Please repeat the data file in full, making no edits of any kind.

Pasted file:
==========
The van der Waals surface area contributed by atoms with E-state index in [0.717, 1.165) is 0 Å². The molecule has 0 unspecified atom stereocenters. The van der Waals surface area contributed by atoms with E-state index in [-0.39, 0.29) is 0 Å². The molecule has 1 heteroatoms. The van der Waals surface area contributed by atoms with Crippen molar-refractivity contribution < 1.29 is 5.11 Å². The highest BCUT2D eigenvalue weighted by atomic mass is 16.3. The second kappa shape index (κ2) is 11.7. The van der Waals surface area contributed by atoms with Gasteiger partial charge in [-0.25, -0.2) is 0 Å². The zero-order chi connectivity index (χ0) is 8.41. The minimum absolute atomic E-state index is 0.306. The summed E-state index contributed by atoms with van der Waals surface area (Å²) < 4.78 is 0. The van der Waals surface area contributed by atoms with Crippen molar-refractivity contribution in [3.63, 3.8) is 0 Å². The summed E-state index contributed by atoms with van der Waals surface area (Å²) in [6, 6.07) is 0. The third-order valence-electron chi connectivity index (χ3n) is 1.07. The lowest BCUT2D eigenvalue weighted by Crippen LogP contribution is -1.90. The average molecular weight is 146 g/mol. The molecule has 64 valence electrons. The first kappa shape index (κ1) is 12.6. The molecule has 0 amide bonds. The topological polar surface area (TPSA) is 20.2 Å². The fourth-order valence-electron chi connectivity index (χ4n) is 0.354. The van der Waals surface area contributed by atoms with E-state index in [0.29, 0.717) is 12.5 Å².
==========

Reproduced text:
The van der Waals surface area contributed by atoms with E-state index in [0.717, 1.165) is 0 Å². The molecule has 0 unspecified atom stereocenters. The van der Waals surface area contributed by atoms with E-state index in [-0.39, 0.29) is 0 Å². The molecule has 1 heteroatoms. The van der Waals surface area contributed by atoms with Crippen molar-refractivity contribution < 1.29 is 5.11 Å². The highest BCUT2D eigenvalue weighted by atomic mass is 16.3. The second kappa shape index (κ2) is 11.7. The van der Waals surface area contributed by atoms with Gasteiger partial charge in [-0.25, -0.2) is 0 Å². The zero-order chi connectivity index (χ0) is 8.41. The minimum absolute atomic E-state index is 0.306. The summed E-state index contributed by atoms with van der Waals surface area (Å²) < 4.78 is 0. The van der Waals surface area contributed by atoms with Crippen molar-refractivity contribution in [3.63, 3.8) is 0 Å². The summed E-state index contributed by atoms with van der Waals surface area (Å²) in [6, 6.07) is 0. The third-order valence-electron chi connectivity index (χ3n) is 1.07. The lowest BCUT2D eigenvalue weighted by Crippen LogP contribution is -1.90. The average molecular weight is 146 g/mol. The molecule has 64 valence electrons. The first kappa shape index (κ1) is 12.6. The molecule has 0 amide bonds. The topological polar surface area (TPSA) is 20.2 Å². The fourth-order valence-electron chi connectivity index (χ4n) is 0.354. The van der Waals surface area contributed by atoms with E-state index in [0.29, 0.717) is 12.5 Å².